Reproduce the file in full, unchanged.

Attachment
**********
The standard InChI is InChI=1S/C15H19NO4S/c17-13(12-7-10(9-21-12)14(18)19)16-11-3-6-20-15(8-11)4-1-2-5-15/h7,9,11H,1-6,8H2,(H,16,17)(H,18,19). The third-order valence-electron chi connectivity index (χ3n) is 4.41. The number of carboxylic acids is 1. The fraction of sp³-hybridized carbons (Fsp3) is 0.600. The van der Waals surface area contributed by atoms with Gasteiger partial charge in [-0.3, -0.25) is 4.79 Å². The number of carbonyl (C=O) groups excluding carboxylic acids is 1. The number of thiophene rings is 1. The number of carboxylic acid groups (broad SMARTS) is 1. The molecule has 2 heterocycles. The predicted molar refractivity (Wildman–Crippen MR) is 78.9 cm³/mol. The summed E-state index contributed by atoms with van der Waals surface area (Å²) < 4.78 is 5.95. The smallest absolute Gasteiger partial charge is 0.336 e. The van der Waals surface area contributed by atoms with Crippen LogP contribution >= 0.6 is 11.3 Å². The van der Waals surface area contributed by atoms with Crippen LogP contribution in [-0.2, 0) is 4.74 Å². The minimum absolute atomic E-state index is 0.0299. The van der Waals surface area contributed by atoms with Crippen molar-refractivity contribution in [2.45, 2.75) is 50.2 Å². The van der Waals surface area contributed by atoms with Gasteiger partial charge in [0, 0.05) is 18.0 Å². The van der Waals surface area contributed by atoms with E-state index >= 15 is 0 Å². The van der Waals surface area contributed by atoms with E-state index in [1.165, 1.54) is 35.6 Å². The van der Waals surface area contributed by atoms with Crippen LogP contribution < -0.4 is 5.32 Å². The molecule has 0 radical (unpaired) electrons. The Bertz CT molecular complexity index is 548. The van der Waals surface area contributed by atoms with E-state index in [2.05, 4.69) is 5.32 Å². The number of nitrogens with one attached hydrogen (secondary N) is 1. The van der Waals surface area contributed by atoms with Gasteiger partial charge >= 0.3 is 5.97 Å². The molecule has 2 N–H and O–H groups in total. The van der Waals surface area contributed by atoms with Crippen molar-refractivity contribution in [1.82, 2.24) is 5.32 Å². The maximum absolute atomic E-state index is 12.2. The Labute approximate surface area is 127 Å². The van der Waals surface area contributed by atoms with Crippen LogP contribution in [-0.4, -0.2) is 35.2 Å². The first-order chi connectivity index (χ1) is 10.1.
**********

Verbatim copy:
The standard InChI is InChI=1S/C15H19NO4S/c17-13(12-7-10(9-21-12)14(18)19)16-11-3-6-20-15(8-11)4-1-2-5-15/h7,9,11H,1-6,8H2,(H,16,17)(H,18,19). The third-order valence-electron chi connectivity index (χ3n) is 4.41. The number of carboxylic acids is 1. The fraction of sp³-hybridized carbons (Fsp3) is 0.600. The van der Waals surface area contributed by atoms with Gasteiger partial charge in [-0.3, -0.25) is 4.79 Å². The number of carbonyl (C=O) groups excluding carboxylic acids is 1. The number of thiophene rings is 1. The number of carboxylic acid groups (broad SMARTS) is 1. The molecule has 2 heterocycles. The predicted molar refractivity (Wildman–Crippen MR) is 78.9 cm³/mol. The summed E-state index contributed by atoms with van der Waals surface area (Å²) < 4.78 is 5.95. The smallest absolute Gasteiger partial charge is 0.336 e. The van der Waals surface area contributed by atoms with Crippen LogP contribution >= 0.6 is 11.3 Å². The van der Waals surface area contributed by atoms with Crippen LogP contribution in [-0.2, 0) is 4.74 Å². The minimum absolute atomic E-state index is 0.0299. The van der Waals surface area contributed by atoms with Crippen molar-refractivity contribution in [2.45, 2.75) is 50.2 Å². The van der Waals surface area contributed by atoms with Gasteiger partial charge in [0, 0.05) is 18.0 Å². The van der Waals surface area contributed by atoms with E-state index >= 15 is 0 Å². The van der Waals surface area contributed by atoms with E-state index in [1.165, 1.54) is 35.6 Å². The van der Waals surface area contributed by atoms with Crippen LogP contribution < -0.4 is 5.32 Å². The molecule has 0 radical (unpaired) electrons. The Bertz CT molecular complexity index is 548. The van der Waals surface area contributed by atoms with E-state index in [2.05, 4.69) is 5.32 Å². The number of nitrogens with one attached hydrogen (secondary N) is 1. The van der Waals surface area contributed by atoms with Gasteiger partial charge >= 0.3 is 5.97 Å². The molecule has 2 N–H and O–H groups in total. The van der Waals surface area contributed by atoms with Crippen molar-refractivity contribution in [1.82, 2.24) is 5.32 Å². The maximum absolute atomic E-state index is 12.2. The Labute approximate surface area is 127 Å². The van der Waals surface area contributed by atoms with Crippen LogP contribution in [-0.4, -0.2) is 35.2 Å². The first-order chi connectivity index (χ1) is 10.1.